There's been a hiccup in Uniqlo's plan to get half the world wearing its Heattech products — those made from specially developed fabric with warmth-trapping technology — and that's warm weather.
Like many retailers, Japan-based Fast Retailing, Uniqlo's parent company, has lost money due to unseasonably high temperatures in October and November throughout much of the world. But with its overall focus basic, functional, season-specific attire — the stores are a sea of down, fleece and cashmere right now — Uniqlo has seen an especially big impact during its fiscal first quarter, or the three months ending Nov. 30.
In its Japan stores, Uniqlo saw revenue decline 0.7 percent, while operating profit declined 12.4 percent. Internationally, revenue was up 17.2 percent, but profit was down 14.2 percent due to deep discounting of winter merchandise. Sales in China, South Korea and the U.S. were hit particularly hard by the warm weather. Uniqlo also continues to deal with its awareness problem in the U.S. market, which has led to operating losses stateside for the past several quarters, including this one. Its solution has been to limit store openings to big cities like Chicago, Boston and Seattle, while making a big e-commerce push.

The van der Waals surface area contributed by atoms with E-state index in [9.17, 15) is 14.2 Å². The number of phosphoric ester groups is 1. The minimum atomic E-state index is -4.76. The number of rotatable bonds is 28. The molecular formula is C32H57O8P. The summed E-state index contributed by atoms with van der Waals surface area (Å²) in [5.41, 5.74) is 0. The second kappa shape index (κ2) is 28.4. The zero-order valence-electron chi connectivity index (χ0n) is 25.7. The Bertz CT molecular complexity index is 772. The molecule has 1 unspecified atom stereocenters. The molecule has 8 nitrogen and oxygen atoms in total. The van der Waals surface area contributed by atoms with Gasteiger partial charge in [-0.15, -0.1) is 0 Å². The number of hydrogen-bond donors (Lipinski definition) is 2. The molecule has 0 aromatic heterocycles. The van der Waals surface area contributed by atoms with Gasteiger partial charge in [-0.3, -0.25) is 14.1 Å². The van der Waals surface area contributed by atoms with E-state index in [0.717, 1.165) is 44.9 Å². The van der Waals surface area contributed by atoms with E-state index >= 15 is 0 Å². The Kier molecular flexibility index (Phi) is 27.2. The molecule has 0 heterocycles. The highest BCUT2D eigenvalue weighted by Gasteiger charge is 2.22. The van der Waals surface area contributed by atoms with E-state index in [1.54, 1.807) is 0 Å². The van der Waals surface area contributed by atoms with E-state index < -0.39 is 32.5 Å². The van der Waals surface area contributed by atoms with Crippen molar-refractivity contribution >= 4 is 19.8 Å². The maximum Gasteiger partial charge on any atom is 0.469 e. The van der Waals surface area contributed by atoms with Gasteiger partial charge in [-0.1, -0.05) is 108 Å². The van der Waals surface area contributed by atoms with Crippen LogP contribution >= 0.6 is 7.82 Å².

On account of this, Fast Retailing cut its operating profit forecast for fiscal 2016 by 10 percent to 180 billion yen ($1.5 billion). As for how the company will make up for its weather problem, CFO Takeshi Okazaki said during a briefing in Tokyo that it plans to put its spring collection in stores sooner and introduce products that are less "weather-sensitive," according to Bloomberg. An interesting strategy, as it seemingly banks on spring arriving sooner even though, for many of us, winter seems to have come later.
In related news, now's the time to get your Heattech and ultra light down, as a lot of it is currently on sale.